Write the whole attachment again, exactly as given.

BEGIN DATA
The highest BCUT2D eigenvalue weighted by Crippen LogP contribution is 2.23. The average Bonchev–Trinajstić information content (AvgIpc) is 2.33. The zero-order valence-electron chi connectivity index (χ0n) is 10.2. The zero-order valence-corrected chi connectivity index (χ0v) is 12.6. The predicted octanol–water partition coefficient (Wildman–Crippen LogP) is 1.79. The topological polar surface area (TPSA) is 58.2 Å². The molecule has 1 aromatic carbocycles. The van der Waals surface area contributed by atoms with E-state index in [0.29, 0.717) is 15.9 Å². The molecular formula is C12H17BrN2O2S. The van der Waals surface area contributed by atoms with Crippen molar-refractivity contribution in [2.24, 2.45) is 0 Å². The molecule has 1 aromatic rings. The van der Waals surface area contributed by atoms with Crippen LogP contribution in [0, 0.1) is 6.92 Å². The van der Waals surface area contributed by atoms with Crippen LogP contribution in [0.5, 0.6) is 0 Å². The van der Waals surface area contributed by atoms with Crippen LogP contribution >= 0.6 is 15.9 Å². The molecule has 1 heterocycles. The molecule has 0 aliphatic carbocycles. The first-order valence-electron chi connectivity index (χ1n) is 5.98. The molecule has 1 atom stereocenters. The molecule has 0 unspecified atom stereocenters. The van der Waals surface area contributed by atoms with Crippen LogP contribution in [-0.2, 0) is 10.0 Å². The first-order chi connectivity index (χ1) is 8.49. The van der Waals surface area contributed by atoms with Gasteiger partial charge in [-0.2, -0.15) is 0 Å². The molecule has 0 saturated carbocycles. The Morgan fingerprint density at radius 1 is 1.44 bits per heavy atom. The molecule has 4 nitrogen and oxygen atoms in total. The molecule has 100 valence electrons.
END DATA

The highest BCUT2D eigenvalue weighted by Crippen LogP contribution is 2.23. The average Bonchev–Trinajstić information content (AvgIpc) is 2.33. The zero-order valence-electron chi connectivity index (χ0n) is 10.2. The zero-order valence-corrected chi connectivity index (χ0v) is 12.6. The predicted octanol–water partition coefficient (Wildman–Crippen LogP) is 1.79. The topological polar surface area (TPSA) is 58.2 Å². The molecule has 1 aromatic carbocycles. The van der Waals surface area contributed by atoms with E-state index in [0.29, 0.717) is 15.9 Å². The molecular formula is C12H17BrN2O2S. The van der Waals surface area contributed by atoms with Crippen molar-refractivity contribution in [2.24, 2.45) is 0 Å². The molecule has 1 aromatic rings. The van der Waals surface area contributed by atoms with Crippen LogP contribution in [0, 0.1) is 6.92 Å². The van der Waals surface area contributed by atoms with Crippen LogP contribution in [0.5, 0.6) is 0 Å². The van der Waals surface area contributed by atoms with Crippen LogP contribution >= 0.6 is 15.9 Å². The molecule has 1 heterocycles. The molecule has 0 aliphatic carbocycles. The first-order valence-electron chi connectivity index (χ1n) is 5.98. The molecule has 1 atom stereocenters. The molecule has 0 unspecified atom stereocenters. The van der Waals surface area contributed by atoms with Crippen LogP contribution in [-0.2, 0) is 10.0 Å². The first-order chi connectivity index (χ1) is 8.49. The van der Waals surface area contributed by atoms with Gasteiger partial charge in [-0.2, -0.15) is 0 Å². The molecule has 0 saturated carbocycles. The Morgan fingerprint density at radius 1 is 1.44 bits per heavy atom. The molecule has 4 nitrogen and oxygen atoms in total. The molecule has 100 valence electrons.